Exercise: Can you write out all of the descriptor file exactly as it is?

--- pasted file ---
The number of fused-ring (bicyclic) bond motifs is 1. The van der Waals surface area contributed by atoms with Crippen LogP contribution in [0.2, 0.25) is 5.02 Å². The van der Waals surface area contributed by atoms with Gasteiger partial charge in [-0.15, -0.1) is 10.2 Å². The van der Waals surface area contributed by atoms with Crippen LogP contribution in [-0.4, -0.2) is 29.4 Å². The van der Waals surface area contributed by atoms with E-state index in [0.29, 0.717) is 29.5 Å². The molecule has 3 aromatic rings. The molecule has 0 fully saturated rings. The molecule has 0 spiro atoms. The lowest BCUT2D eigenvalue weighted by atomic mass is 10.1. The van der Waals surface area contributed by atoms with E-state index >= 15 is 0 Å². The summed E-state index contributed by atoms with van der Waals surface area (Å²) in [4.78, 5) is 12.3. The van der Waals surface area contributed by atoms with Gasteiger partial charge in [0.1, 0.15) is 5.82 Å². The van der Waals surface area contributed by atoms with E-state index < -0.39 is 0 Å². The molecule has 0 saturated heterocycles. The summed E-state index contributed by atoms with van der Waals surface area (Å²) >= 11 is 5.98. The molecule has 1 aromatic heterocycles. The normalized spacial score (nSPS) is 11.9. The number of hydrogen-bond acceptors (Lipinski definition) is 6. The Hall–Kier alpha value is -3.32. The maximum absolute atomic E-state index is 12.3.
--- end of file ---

The number of fused-ring (bicyclic) bond motifs is 1. The van der Waals surface area contributed by atoms with Crippen LogP contribution in [0.2, 0.25) is 5.02 Å². The van der Waals surface area contributed by atoms with Gasteiger partial charge in [-0.15, -0.1) is 10.2 Å². The van der Waals surface area contributed by atoms with Crippen LogP contribution in [-0.4, -0.2) is 29.4 Å². The van der Waals surface area contributed by atoms with E-state index in [0.29, 0.717) is 29.5 Å². The molecule has 3 aromatic rings. The molecule has 0 fully saturated rings. The molecule has 0 spiro atoms. The lowest BCUT2D eigenvalue weighted by atomic mass is 10.1. The van der Waals surface area contributed by atoms with E-state index >= 15 is 0 Å². The summed E-state index contributed by atoms with van der Waals surface area (Å²) in [4.78, 5) is 12.3. The van der Waals surface area contributed by atoms with Gasteiger partial charge in [0.1, 0.15) is 5.82 Å². The van der Waals surface area contributed by atoms with E-state index < -0.39 is 0 Å². The molecule has 0 saturated heterocycles. The summed E-state index contributed by atoms with van der Waals surface area (Å²) >= 11 is 5.98. The molecule has 1 aromatic heterocycles. The normalized spacial score (nSPS) is 11.9. The number of hydrogen-bond acceptors (Lipinski definition) is 6. The Hall–Kier alpha value is -3.32. The maximum absolute atomic E-state index is 12.3.